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4 points by shader 5115 days ago | link | parent

Say, would you mind giving us a preliminary change list?

5 points by thaddeus 5115 days ago | link

Here's for hoping the super talented Ken Shirriff will publish a similar write up to his arc2 post.


3 points by pg 5115 days ago | link

I don't have such a list myself. Your best bet is to diff the source files.


4 points by rntz 5114 days ago | link

Here's the diff:

Just giving it a preliminary look over, it seems like you changed 'set to 'assign. Any reason for this in particular, pg? It seems like it changes a lot of code, and as 'set is fairly common, it kind of goes against the philosophy of short names for common operators.


2 points by CatDancer 5114 days ago | link

"set" actually wasn't common at all; in arc2 it is used only a handful of times in arc.arc, mostly to implement "=".


2 points by rntz 5114 days ago | link

Eh, when I think about code use, I usually think about anarki — which is probably the problem itself, now that I think about it.

    $ find anarki/ -name '*.arc' -print0 | xargs -0 grep "[(']set[[:space:])]" | wc -l
It's not so many uses that it's impossible to update. Many if not most of these uses could admittedly be replaced with '=, and arguably this was the correct thing to do in the first place. It just seems like an odd decision, and I'm wondering if there's any specific reason for it.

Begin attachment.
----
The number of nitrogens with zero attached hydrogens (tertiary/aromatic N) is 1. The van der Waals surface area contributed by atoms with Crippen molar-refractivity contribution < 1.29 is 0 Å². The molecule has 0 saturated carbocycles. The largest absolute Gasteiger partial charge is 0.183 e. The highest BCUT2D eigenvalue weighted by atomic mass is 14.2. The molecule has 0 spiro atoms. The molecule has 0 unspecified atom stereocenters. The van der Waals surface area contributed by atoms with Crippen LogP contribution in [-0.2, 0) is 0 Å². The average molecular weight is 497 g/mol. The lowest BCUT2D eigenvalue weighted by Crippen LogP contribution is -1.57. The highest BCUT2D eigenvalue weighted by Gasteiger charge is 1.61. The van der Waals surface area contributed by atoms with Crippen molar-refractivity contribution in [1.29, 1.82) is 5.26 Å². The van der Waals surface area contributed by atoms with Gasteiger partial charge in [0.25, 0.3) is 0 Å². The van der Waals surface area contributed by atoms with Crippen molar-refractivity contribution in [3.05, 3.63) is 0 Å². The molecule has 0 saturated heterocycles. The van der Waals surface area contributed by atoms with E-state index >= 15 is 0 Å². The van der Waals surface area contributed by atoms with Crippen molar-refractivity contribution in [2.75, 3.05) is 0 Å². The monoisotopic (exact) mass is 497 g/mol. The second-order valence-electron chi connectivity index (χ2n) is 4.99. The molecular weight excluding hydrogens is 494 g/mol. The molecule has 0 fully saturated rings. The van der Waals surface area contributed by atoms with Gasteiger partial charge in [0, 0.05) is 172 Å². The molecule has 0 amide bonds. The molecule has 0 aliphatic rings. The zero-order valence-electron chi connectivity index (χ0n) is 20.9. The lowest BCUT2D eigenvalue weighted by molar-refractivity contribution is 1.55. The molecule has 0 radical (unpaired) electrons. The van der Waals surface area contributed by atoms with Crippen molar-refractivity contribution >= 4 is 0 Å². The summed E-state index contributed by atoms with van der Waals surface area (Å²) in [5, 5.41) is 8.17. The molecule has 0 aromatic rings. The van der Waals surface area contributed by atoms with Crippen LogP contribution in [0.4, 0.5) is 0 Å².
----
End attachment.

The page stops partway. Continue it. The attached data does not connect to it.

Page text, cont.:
3 points by CatDancer 5114 days ago | link

In my opinion "set" is a better name for what "assert" used to do, and I think "set" was available since it was being used for a low-level operation for which in user code "=" is a better and shorter name.

Also, don't forget

"I worry about releasing it, because I don't want there to be forces pushing the language to stop changing. Once you release something and people start to build stuff on top of it, you start to feel you shouldn't change things. So we're giving notice in advance that we're going to keep acting as if we were the only users. We'll change stuff without thinking about what it might break, and we won't even keep track of the changes."